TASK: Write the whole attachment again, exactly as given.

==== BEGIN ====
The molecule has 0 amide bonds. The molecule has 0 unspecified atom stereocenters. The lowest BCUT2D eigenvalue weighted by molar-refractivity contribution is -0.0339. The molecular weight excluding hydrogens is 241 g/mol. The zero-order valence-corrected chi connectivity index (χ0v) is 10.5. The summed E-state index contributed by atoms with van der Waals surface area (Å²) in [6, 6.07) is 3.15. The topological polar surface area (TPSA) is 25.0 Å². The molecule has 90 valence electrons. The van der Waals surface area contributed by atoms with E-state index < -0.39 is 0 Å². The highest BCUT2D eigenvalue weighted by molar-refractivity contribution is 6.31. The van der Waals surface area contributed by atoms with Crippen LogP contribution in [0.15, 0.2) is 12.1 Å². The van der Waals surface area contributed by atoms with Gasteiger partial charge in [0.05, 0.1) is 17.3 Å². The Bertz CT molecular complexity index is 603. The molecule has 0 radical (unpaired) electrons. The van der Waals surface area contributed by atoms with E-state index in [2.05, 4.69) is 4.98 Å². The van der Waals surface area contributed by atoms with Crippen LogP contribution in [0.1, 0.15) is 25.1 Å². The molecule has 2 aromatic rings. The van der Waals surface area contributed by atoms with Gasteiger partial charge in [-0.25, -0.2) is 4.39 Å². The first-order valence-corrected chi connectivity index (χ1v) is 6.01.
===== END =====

The molecule has 0 amide bonds. The molecule has 0 unspecified atom stereocenters. The lowest BCUT2D eigenvalue weighted by molar-refractivity contribution is -0.0339. The molecular weight excluding hydrogens is 241 g/mol. The zero-order valence-corrected chi connectivity index (χ0v) is 10.5. The summed E-state index contributed by atoms with van der Waals surface area (Å²) in [6, 6.07) is 3.15. The topological polar surface area (TPSA) is 25.0 Å². The molecule has 90 valence electrons. The van der Waals surface area contributed by atoms with E-state index < -0.39 is 0 Å². The highest BCUT2D eigenvalue weighted by molar-refractivity contribution is 6.31. The van der Waals surface area contributed by atoms with Crippen LogP contribution in [0.15, 0.2) is 12.1 Å². The van der Waals surface area contributed by atoms with Gasteiger partial charge in [0.05, 0.1) is 17.3 Å². The Bertz CT molecular complexity index is 603. The molecule has 0 radical (unpaired) electrons. The van der Waals surface area contributed by atoms with E-state index in [2.05, 4.69) is 4.98 Å². The van der Waals surface area contributed by atoms with Crippen LogP contribution in [0.1, 0.15) is 25.1 Å². The molecule has 2 aromatic rings. The van der Waals surface area contributed by atoms with Gasteiger partial charge in [-0.25, -0.2) is 4.39 Å². The first-order valence-corrected chi connectivity index (χ1v) is 6.01.